Saturday, August 2, 2008

Anti-depressant prescriptions increase

According to US government, prescriptions for anti-depressants have increased over the last three years. The Agency for Healthcare Research and Quality spoke with people in-persona and over the phone who had received anti-depressant prescriptions. The interesting finding is WHO wrote the prescriptions.

29% of prescriptions were filled by psychiatrists (physicians who specialize in mental health disorders)
23% were from general practitioners (physicians who provide general care and are specialty trained)
21% came from family practitioners (physicians who provide primary care and completed a family medicine residency)
10% were from internal medicine specialists (physicians who focus on diseases in adults and have completed an internal medicine residency)

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When I think about this report, there are a few things that run through my mind. First, it's a good example of how there is a growing trend in primary care physicians treating mental health disorders. I think it is good in some sense that people are going to their primary care physicians for all aspects of their health (just getting people to go is a good things), however, at the same time, many primary care, general/family practitioners do not have enough knowledge in mental health disorders to really know which medication to dispense as there are often a lot of factors involved. I'm sure there are many general/family practitioners who continue their medical education, but it's hard to say the exact number.

The other problem with primary care physicians treating mental illness is that many patients do not follow up with their physician to make sure they are not having side effects or that the medication adjustment is correct. Of course with personalized medicine, in the future, tests may be on the horizon to eliminate some of the guesswork of which medication to prescribe.

This report also reminds me about the few instances when I saw a nurse practitioner. Usually, I was going to some other ailment and the depression/eating disorder would come up as an aside. I'd tell her how I was feeling, and then she'd ask me what I'd like to try as if it was candy. She mentioned wellbutrin once, but I told her no since it was contraindicated with those who had bulimia. She did not know this fact and would have easily prescribed it to me had I not piped up at all. I had told her I liked to stay current on eating disorder research, and her reply was that I'd know better than she would about these things. While it's true I certainly like to think of myself as an informed consumer, I really thought the wellbutrin/bulimia contraindication was just a well known fact.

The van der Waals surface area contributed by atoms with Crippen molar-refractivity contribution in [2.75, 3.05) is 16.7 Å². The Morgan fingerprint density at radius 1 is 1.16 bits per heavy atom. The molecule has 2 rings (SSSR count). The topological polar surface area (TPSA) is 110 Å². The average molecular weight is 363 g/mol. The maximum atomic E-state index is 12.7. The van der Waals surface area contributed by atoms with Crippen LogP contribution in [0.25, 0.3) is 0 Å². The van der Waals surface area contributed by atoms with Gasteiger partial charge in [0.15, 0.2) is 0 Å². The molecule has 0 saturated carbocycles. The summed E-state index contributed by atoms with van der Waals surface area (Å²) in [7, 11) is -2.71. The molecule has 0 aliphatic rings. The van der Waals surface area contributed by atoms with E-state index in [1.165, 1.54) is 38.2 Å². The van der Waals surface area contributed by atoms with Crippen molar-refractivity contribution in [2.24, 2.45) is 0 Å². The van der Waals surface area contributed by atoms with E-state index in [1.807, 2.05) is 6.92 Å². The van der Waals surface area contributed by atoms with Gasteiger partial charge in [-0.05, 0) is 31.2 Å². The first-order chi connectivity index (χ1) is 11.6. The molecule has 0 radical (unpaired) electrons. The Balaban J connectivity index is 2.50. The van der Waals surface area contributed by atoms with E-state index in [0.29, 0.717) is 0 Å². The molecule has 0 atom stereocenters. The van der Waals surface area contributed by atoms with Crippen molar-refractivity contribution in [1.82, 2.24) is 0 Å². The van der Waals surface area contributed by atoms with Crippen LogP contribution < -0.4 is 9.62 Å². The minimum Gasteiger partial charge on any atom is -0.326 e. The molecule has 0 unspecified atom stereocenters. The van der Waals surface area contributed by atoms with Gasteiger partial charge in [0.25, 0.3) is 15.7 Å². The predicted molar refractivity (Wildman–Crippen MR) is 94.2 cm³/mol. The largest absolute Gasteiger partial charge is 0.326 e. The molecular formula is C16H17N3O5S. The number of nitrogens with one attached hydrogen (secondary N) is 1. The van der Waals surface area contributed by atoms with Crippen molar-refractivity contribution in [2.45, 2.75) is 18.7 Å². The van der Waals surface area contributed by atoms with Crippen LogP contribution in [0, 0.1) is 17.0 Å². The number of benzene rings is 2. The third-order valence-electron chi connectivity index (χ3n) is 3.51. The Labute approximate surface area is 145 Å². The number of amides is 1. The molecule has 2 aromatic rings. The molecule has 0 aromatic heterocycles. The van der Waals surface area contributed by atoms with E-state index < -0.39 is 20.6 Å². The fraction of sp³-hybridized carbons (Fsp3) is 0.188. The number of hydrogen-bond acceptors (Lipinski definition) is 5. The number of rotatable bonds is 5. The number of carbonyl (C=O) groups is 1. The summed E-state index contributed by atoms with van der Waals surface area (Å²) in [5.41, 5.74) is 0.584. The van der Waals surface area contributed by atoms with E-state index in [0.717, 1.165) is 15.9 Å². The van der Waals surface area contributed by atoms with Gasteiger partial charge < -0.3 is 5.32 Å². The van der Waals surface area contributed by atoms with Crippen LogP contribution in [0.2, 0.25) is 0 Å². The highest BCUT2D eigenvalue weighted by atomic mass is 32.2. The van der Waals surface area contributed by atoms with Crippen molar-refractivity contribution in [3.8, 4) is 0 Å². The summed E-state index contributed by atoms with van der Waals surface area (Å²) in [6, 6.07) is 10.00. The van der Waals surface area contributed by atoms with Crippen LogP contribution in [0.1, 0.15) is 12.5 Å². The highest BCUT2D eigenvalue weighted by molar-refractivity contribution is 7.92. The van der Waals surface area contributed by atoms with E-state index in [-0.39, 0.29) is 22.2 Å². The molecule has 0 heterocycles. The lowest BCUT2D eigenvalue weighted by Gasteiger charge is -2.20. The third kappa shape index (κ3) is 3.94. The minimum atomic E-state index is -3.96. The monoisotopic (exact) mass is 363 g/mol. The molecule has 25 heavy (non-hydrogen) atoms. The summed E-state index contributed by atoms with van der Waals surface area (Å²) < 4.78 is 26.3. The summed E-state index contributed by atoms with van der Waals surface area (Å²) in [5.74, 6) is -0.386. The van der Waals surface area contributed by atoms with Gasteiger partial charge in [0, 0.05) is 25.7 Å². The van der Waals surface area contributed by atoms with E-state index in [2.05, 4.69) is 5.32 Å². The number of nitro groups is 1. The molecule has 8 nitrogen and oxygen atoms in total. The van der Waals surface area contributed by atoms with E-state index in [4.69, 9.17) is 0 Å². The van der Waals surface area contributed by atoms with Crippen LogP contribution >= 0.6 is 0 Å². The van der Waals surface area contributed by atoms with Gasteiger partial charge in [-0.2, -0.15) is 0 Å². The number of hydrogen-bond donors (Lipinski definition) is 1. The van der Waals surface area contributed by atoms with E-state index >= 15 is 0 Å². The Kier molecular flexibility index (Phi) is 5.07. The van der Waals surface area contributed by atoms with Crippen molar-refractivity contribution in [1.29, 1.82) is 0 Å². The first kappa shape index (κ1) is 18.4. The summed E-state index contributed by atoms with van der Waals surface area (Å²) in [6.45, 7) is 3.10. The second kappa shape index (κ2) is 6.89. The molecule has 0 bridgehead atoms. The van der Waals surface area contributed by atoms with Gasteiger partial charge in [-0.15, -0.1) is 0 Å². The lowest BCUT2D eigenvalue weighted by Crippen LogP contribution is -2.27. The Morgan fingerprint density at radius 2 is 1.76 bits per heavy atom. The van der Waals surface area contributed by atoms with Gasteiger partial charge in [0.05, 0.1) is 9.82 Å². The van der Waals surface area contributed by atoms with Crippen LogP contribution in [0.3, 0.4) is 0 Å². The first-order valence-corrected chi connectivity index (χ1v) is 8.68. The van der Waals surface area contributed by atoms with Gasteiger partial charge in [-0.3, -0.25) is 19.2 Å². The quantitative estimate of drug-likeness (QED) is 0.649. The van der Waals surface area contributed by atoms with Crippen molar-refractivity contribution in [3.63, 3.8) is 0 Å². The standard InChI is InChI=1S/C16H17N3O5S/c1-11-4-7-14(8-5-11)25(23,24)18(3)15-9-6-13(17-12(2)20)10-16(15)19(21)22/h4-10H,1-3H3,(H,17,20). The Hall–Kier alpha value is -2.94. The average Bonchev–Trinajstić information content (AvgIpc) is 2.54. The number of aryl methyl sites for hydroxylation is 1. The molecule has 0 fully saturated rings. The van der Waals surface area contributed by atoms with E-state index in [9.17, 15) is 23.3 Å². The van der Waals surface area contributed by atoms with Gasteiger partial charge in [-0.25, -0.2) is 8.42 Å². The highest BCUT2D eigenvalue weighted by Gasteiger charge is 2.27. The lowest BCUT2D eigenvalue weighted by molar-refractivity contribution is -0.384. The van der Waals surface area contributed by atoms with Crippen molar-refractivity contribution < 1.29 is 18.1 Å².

You may wonder why I didn't see a psychiatrist at the time. I probably fell into what other people have--not really finding the mental health side of me that important and seeing my regular, convenient doctor for another ailment with the happen to bring up the depression/eating disorder. Plus, I liked my nurse practitioner, I just know now not to go to her if I want to really talk mental health.

I think this is another reason why more general practitioners are filling prescriptions. Many people want the convenience of an all-in one stop shop. However, with mental health, I do think we all need to think about it more closely. That and general, family, and internal specialists continue their education in the world of medications. It's not a huge part of medical school, so it truly is important for them to stay on top of the research. In the end, it makes for better health of the patient and more knowledge for the physician.

2 comments:

ms.shoe said...

I found this article interesting, as my family Dr. specializes in depression and anxiety, both of which I have in conjunction with my AN.

I don't see a psychologist or psychiatrist, and do like the fact that he has this background so I can take care of everything in one shot. He has me follow up with him a couple weeks after starting a new med tosee how I am doing, and is very sensitive to noting my general demeanor and taking that into consideration as well.

I would not trust him to prescribe these meds if he just wrote me a script and sent me off on my merry way. His follow up ensures I am getting the best care possible.

And I know that not all PCP docs take that extra step, in which place it is not a healthy combination.

Tiptoe said...

Ms. Shoe, thanks for your comments. It is great that you have a Dr. who is also specialized in depression and anxiety and continues to follow up with you. I wish there were more family Drs. like that. Much luck to you.